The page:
Me, in York. Next to Water. Follow the Metaphor?
This week has been hard. At the moment, my life is in limbo. Stuck between my past and my future, the present has left me a bit confused about where I'm headed in life. Getting an interview for a job that would pay me even half of what someone with my education supposedly earns seems a task of gargantuan proportions. The past several months I've been consumed with thoughts of PhD study: writing proposals, rewriting proposals, emailing referees, emailing potential supervisors, applying for a place, applying for a scholarship, sending off a pile of words that I hope somebody will want to publish. Repeat. I've put everything I have into the process. A few days ago I received a personal email from a university, informing me that while I deserved a full scholarship that would pay my fees and living expenses while I wrote a thesis in a lovely English town, I didn't get it.
'This is not the news you deserve.' It's hard to be told you're not good enough, that your skills aren't up to scratch. But not receiving something that I've yearned and worked for, and that I apparently deserve, is more difficult to hear than any criticism I've previously been dealt.
In short, my poor heart broke a little. Or a lot.
Don't get me wrong. I know I'm a lucky woman. I've experienced harsher difficulties in the past, and even those painful memories are a mere shadow of the injustices people the world over face on a daily basis. Today, however, I'm giving myself permission to admit that I'm struggling, that I don't like it, and that while the obstacles of others are undoubtedly worse, it doesn't make mine any easier to bear.
I'm swimming upstream.
Waiting for the catch
On Wednesday, I was fortunate enough to have a friend take me out for a lovely evening, a much needed distraction from my woes! (How's that for melodrama?!) Venturing out to the cinema, we saw Emily Blunt and Ewan McGregor in Salmon Fishing in the Yemen (trailer here). Concerned with a sheik who wants to do the seemingly impossible, migrate British salmon to a habitat to which they aren't naturally suited, the film relies on the metaphor of the fish and the fisherman to explore relationships, love and life.
These particular salmon, you see, are farmed fish. The question looming over this Quixotic project is whether these fish, unaccustomed to a wild environment, will swim upstream or allow themselves to be swept down river. As I sat there in the cinema, this disappointing news weighing heavy upon me, I couldn't help but compare my situation to the metaphor of the salmon. Will I continue to swim upstream, fighting against the strength of the current, reaching for something higher? Or will I allow the currents to sweep me away?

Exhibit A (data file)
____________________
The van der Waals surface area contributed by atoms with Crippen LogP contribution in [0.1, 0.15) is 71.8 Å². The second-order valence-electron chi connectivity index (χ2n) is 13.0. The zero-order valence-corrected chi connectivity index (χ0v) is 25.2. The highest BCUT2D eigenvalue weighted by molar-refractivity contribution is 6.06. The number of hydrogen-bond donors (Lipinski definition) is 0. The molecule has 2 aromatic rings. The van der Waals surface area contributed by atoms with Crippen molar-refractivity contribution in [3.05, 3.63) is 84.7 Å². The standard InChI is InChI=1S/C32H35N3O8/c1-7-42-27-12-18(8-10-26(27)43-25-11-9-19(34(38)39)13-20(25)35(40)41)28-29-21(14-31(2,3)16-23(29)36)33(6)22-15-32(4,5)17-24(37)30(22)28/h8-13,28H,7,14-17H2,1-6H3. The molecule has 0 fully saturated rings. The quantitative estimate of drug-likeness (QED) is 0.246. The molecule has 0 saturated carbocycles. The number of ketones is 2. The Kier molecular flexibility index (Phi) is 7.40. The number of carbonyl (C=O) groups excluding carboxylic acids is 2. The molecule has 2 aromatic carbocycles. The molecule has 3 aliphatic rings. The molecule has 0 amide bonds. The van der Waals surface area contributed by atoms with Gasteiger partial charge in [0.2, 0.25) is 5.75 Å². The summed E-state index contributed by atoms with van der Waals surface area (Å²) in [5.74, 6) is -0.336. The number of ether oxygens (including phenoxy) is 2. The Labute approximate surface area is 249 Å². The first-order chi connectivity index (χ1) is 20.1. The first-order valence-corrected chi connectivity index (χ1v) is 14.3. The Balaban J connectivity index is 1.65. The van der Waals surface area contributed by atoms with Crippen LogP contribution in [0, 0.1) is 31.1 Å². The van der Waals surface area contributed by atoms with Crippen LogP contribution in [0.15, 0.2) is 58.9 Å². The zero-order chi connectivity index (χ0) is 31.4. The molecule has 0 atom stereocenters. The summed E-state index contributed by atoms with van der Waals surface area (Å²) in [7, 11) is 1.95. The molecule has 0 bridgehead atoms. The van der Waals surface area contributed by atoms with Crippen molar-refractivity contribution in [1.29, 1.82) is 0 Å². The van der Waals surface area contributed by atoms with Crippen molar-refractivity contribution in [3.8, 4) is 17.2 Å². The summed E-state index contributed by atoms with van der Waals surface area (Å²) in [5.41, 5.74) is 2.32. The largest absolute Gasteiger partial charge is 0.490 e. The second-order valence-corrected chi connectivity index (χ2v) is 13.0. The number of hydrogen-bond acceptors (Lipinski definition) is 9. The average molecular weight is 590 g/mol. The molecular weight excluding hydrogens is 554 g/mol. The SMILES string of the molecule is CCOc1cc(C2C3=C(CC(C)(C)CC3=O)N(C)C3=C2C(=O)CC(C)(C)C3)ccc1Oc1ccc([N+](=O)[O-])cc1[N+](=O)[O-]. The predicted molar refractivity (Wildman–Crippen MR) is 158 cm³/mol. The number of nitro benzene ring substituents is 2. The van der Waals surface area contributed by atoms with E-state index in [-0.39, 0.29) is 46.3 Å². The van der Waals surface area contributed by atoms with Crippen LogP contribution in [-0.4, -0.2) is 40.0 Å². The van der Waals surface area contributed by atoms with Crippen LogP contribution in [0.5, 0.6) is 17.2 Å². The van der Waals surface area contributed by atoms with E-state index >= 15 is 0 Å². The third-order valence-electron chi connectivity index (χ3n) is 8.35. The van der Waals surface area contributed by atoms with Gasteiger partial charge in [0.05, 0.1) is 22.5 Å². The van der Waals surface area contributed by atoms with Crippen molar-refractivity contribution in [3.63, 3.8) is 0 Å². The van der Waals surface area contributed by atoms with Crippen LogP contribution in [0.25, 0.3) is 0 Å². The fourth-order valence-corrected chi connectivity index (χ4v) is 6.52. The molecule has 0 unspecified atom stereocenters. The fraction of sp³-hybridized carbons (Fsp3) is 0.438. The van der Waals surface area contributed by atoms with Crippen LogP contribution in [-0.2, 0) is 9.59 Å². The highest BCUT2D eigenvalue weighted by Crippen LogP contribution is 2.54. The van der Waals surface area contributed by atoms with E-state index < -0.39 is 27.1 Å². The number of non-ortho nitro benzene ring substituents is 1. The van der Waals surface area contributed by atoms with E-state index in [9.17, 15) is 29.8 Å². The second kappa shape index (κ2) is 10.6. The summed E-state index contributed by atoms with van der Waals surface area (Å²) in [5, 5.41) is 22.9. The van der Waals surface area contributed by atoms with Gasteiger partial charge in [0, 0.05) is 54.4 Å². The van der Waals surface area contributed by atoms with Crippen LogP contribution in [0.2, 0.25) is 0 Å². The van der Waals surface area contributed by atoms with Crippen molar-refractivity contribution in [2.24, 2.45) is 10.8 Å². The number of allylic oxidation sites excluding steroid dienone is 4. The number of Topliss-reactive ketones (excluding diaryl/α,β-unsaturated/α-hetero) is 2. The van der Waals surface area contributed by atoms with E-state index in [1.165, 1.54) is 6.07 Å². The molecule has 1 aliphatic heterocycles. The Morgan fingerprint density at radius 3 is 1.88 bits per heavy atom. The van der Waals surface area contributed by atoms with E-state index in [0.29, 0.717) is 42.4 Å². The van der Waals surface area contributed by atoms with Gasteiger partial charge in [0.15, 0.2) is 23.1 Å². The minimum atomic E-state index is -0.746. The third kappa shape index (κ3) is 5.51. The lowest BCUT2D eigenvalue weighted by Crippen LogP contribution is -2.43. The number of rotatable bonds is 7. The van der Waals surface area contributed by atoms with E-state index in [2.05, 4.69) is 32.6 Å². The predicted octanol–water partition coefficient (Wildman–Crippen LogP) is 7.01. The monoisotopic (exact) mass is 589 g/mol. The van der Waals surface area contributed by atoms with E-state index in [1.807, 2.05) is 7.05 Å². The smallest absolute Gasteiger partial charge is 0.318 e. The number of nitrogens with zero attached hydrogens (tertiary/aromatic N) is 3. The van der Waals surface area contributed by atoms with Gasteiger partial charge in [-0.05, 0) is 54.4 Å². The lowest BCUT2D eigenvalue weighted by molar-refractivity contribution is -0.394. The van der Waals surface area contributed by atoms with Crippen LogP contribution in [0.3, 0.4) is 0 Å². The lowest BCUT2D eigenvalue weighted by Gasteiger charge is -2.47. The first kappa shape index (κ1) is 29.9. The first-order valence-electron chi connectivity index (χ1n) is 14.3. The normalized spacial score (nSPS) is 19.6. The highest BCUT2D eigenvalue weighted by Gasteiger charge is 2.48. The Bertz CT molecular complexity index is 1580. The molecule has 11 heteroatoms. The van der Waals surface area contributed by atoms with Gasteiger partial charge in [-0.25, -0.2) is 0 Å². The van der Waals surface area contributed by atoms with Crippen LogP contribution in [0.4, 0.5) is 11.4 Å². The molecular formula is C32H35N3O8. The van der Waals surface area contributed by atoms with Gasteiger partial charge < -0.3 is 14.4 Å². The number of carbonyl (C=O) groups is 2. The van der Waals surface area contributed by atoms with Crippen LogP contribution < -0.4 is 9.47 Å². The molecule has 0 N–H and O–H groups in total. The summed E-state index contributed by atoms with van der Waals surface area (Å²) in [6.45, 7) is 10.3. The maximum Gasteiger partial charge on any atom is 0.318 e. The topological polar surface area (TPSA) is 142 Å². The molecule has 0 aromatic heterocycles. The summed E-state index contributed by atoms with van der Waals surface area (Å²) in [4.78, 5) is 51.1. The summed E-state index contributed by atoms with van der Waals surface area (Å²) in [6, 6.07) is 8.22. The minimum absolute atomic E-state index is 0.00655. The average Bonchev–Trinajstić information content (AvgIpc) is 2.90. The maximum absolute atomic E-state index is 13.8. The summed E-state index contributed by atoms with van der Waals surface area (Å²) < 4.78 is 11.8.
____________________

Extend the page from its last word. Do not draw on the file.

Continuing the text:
But then, [SPOILER ALERT] a flash flood kills the vast majority of the salmon, so perhaps I don't want to compare myself to these unfortunate fish.
Perhaps I am the fisherman.
In a discussion between Fred (Ewan McGregor), a fisheries expert, and the ambitious Sheik Muhammed (played by Amr Waked), the latter asks if the former is religious. No, is the reply.
'But you are a man of faith,' the sheik insists. Prompted by Fred's confusion, the sheik explains that fishing itself is an act of faith. A fisherman will wait patiently for hours, casting his rod time and again, merely hoping for a catch.
This bit of the movie stuck with me. Like Fred, I'm not particularly religious either, but I can get on board with the idea of faith: the belief in something that is hoped for, but not seen.
So, here I am, metaphorically casting my rod, exercising faith that something good will come out of it. Whether an amazing scholarship miraculously comes my way, I score a fantastic job, or the river steers me in a new direction I didn't see coming, I'm choosing to believe in an exciting future. Things will get better. My education will continue. Travel adventures aren't over. I know it.
I might have to stand in the strong currents of the river for a while, but sooner or later, I'm going to catch something spectacular, a catch work waiting for.